African funds with dedicated environmental, social and governance (ESG) mandates could hold JSE-listed equities worth up to R500 billion over the medium term as the focus on sustainability intensifies, according to a research report by SBG Securities.
This shows that corporates with strong ESG credentials will be well placed to attract global capital.
ESG-related fund flows have accelerated in developed markets in recent years, with inflows into European ESG funds growing by as much as 160% year on year in 2019.
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This is being driven by concerns about climate change, the evolution of investor ideologies, and growing investor interest in generating returns while benefiting society and the environment.
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The Covid-19 crisis has added impetus to this trend in 2020.
SBG Securities, a member of the Standard Bank Group, conducted a survey amongst African fund managers and found that the continent is expected to follow Europe’s lead in the years ahead.
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In the medium term, Africa-based ESG-dedicated funds are expected to hold 2.5% to 3% of total equities under management on the JSE. This implies a local ESG equities market of between R400 billion and R500 billion.
Africa’s capital markets are in the early stages of the sustainability theme, and shares in companies that make ESG a strategic imperative and risk-management tool are expected to benefit from strong investor demand in the years ahead, according to the report.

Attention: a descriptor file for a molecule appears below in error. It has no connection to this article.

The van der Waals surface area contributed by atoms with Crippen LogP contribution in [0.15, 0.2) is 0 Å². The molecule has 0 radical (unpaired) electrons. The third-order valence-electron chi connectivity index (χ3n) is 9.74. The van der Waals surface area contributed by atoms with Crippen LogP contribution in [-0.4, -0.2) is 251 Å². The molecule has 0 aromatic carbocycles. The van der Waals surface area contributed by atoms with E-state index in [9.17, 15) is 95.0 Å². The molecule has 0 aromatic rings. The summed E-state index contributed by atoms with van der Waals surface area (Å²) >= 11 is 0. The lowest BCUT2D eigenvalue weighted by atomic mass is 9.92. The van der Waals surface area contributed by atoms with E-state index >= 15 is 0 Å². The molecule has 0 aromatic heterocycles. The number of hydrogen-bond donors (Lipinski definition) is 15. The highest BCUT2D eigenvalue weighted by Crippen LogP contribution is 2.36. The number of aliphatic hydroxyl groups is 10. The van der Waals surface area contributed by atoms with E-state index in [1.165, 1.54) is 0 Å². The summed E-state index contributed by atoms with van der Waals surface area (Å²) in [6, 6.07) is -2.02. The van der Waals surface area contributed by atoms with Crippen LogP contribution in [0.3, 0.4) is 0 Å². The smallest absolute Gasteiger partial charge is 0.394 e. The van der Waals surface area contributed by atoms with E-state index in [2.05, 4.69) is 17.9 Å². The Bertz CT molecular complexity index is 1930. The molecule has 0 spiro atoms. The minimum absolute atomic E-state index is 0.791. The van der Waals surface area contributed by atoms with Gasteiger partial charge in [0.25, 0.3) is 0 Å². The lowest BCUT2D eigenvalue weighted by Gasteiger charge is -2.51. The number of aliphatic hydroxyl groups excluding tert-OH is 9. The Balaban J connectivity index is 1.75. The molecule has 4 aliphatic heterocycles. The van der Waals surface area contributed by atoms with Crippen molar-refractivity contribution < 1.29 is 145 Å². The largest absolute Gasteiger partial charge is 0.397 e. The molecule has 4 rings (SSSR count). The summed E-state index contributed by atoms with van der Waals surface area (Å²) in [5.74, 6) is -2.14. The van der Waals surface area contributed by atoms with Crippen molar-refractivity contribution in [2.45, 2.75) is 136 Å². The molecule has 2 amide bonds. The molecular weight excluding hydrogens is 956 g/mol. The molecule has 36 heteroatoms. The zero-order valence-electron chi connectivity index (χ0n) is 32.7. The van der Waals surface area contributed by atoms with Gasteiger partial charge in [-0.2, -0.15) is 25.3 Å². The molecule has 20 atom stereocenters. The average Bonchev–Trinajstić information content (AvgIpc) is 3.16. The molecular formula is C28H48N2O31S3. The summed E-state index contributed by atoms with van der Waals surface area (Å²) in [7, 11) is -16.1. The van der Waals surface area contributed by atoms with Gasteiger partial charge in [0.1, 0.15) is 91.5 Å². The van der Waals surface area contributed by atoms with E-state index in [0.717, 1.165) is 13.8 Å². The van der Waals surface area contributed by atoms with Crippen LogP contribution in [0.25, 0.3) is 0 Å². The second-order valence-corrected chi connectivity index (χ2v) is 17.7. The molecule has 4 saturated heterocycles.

This competitive advantage in attracting capital is already evident.
For instance, South Africa-listed stocks currently account for about 6.1% of the MSCI Emerging Markets ESG Leaders index by weighting, versus just 3.7% of the MSCI Emerging Markets index.
In addition to the expected inflows into ESG equities, SBG Securities anticipates that impact investment projects worth about R570 billion will be brought out to tender via public-private partnership (PPP) structures.
This alternative asset class will likely gain in prominence as African governments work more closely with the private sector on infrastructure developments.
PPP structures offer governments an effective way to postpone public sector capital expenditure – at a time when sovereign debt levels are elevated – by ‘crowding in’ the private sector.
The survey of African investment managers found that, data availability is the biggest challenge for ESG investing.
The development of standardised global ESG reporting metrics, with the backing of major audit firms, will help to mitigate this challenge. Several global and local regulatory initiatives are already underway in that regard.
In Africa, ‘governance’ is ranked as the most important ESG pillar to investors. This is followed by the ‘social’ pillar, given the continent’s immense developmental challenges.